“Why does God have to punish sin? Because he’s so good. Why does God want to forgive sin? Because he’s so good.” Tim Keller
On friday night, Jewish people around the world started celebrating the Passover. On the same evening Christians remember Christ’s sacrifice on the cross. Scripture is clear that God carefully planned the timing of Jesus’ death and resurrection. The high priest’s practice of killing the Passover Lamb had been in force for hundreds, perhaps a thousand years. On Friday of the year Jesus died, the Jews celebrated Passover and killed a lamb for the temple sacrifice. Jesus, the Lamb of God, died at that same time in order to take our sins upon Himself.
This Friday, Heritage will celebrate the Lord’s Supper as a Church Body, remembering that it was instituted at the last meal our Savior enjoyed before His death (Matt. 26:26–29). This sacrament is central to the life and worship of Christ’s church, but, it didn’t start in the upper room and it doesn’t end with us leaving with a hymn. To understand the significance we remember what came before.. Just as our view of baptism is informed by its link to circumcision (Col. 2:8–15), so too does the link between Passover and the Lord’s Supper, which was instituted at Passover, help explain the purpose of eating the bread and drinking the wine.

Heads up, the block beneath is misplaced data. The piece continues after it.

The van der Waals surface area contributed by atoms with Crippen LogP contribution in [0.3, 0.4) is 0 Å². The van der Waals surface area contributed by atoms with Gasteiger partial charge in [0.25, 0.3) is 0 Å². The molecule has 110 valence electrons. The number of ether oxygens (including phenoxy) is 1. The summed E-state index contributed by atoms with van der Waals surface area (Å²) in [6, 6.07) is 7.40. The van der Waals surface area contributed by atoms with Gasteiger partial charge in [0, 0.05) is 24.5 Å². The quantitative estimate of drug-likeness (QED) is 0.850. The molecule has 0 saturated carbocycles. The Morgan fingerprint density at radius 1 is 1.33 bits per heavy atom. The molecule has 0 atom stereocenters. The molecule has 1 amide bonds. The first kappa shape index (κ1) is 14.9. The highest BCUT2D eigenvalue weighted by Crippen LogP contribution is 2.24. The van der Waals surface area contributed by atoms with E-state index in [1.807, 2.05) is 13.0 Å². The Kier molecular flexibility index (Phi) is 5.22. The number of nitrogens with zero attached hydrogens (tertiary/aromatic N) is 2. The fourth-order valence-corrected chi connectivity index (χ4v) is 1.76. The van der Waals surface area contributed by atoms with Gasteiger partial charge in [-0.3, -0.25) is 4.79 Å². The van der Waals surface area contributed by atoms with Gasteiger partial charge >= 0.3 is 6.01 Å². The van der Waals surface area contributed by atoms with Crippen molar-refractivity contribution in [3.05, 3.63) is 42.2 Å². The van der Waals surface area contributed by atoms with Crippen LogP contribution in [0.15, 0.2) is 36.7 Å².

At the original Passover, the Lord said the firstborn of every house would die unless the doorframe of that house was covered with the blood of a perfect lamb. That night, the Lord “passed over” the homes with blood on the door frames. God would tell the people to remember Passover for generations to come. And years later Jesus ate remembered the Passover with His disciples. He even said that He eagerly desired to eat this Passover with them before He suffered (Luke 22:7-16). Jesus was crucified as the “Lamb of God who takes away the sin of the world” (John 1:29). The Lord’s Supper is a remembrance of His sacrifice as the perfect PAssover lamb and the fulfillment of the new covenant between God and man.
Ligonier Ministries explained it this way:
“Passover was established when God rescued His people Israel from Egyptian slavery. After nine plagues did not move the pharaoh to let the Israelites go (Ex. 7:14–10:29), God sent one final plague that provoked the king of Egypt to relent temporarily and free the Israelites. This plague, the death of all of Egypt’s firstborn sons (Ex. 11:1–10), gave only a short window in which to escape; thus, the meal preceding it had to be something that could be eaten in haste. Unleavened bread was essential to the Passover as the people had no time to wait for the dough to rise if they were to get away (Deut. 16:3).
The blood of the Passover lamb was also a part of the feast. Though the people did not consume the blood, they did spread it on their door posts so that the angel of death would “pass over” their households (Ex. 12:7–13). In so doing the Israelites marked themselves off as God’s people, saved from His wrath.”
Though God elected to save the Israelites, their sin did not make them any less worthy of death than the Egyptians. But the Lord provided a way for them to escape His wrath in those days. Ultimately, this looked forward to the time when the Lord would eternally save His people from judgment. We are saved from God’s wrath by God Himself. Let us never forget the righteous character of our Creator, who, despite our sin, mercifully chooses to redeem His people.